Dr. Mehmet Oz is host of the popular TV show “The Dr. Oz Show.” He is a professor in the Department of Surgery at Columbia University and directs the Cardiovascular Institute and Complementary Medicine Program and New York-Presbyterian Hospital.

Dr. Mike Roizen is chief medical officer at the Cleveland Clinic Wellness Institute, an award-winning author, and has been the doctor to eight Nobel Prize winners and more than 100 Fortune 500 CEOs.

 

Dr. Mehmet Oz,Dr. Mike Roizen

Tags: allergies | covid-19 | neti pot | dr. oz

Are You Experiencing Allergies or COVID?

By and Tuesday, 22 September 2020 11:50 AM Current | Bio | Archive

The start of fall brings pumpkin spice lattes, fresh apples, and allergies. The most common causes of sneezing, sniffling, headaches, and red-eyed misery are ragweed and other weeds, along with trees and the mold and mildew from wet, fallen leaves.

But this year, with the presence of COVID-19, you may find yourself worrying that your symptoms are virus-related instead of coming from allergies.

That's understandable. Many symptoms — such as a sore throat, shortness of breath, fatigue, and loss of taste and smell — can seem similar to COVID-19. But there are important differences.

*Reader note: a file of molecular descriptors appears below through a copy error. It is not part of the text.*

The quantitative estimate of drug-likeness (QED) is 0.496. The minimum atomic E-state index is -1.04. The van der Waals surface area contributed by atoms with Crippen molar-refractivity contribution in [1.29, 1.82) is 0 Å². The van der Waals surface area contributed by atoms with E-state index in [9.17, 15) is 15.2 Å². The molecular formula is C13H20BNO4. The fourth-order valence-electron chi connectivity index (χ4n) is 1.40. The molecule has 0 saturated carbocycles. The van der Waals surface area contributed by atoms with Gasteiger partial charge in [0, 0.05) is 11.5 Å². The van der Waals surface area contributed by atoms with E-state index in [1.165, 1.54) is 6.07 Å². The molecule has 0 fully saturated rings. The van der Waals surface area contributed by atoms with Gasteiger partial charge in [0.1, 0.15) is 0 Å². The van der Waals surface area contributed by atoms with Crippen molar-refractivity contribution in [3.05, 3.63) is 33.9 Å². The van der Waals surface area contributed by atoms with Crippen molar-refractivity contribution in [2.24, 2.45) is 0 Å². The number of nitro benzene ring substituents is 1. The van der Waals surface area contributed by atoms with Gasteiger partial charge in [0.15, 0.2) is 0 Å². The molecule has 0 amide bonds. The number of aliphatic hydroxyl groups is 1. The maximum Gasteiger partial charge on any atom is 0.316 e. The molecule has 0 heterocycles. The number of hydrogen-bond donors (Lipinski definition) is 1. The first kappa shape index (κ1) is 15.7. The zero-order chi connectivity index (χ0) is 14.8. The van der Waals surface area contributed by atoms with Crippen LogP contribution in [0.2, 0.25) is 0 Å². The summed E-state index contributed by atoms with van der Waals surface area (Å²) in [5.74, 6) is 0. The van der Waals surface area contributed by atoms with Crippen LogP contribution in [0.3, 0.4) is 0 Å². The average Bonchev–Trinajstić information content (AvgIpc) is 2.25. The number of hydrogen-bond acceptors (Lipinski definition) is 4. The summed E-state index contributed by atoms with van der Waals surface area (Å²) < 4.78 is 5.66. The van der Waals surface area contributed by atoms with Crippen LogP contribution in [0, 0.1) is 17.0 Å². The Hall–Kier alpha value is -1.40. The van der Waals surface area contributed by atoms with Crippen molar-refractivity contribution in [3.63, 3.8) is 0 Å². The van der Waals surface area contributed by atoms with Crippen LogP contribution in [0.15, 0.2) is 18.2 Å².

Coronavirus symptoms are often accompanied by a fever. That's not an allergy symptom.

Gastrointestinal distress and achy muscles are also not signals of seasonal allergies.

Itchy eyes, nose, throat, and ears? Sneezing? Those are generally signs of an allergic reaction, especially if you experience such symptoms annually.

If you're nervous about how you're feeling, you can take these steps:

• Make an appointment with an allergist. A scratch test will identify most allergens.

• If you have allergies, avoid being outdoors during peak pollen hours (mid-morning to early afternoon).

• When you do go out, wear your face mask. It can reduce pollen exposure while decreasing the chance of spreading COVID-19.

• Use a neti pot — scrupulously cleaned — twice a day to flush your sinuses and reduce irritation. You can also use over-the-counter antihistamines and other medications. Ask your doctor what's best.

• Get a COVID test. If you don't typically suffer from allergies and you have new symptoms, getting tested is the smart (and socially responsible) thing to do.

© King Features Syndicate


Dr-Oz
This year, with the presence of COVID-19, you may find yourself worrying that your symptoms are virus-related instead of coming from allergies.
allergies, covid-19, neti pot, dr. oz
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2020-50-22
Tuesday, 22 September 2020 11:50 AM
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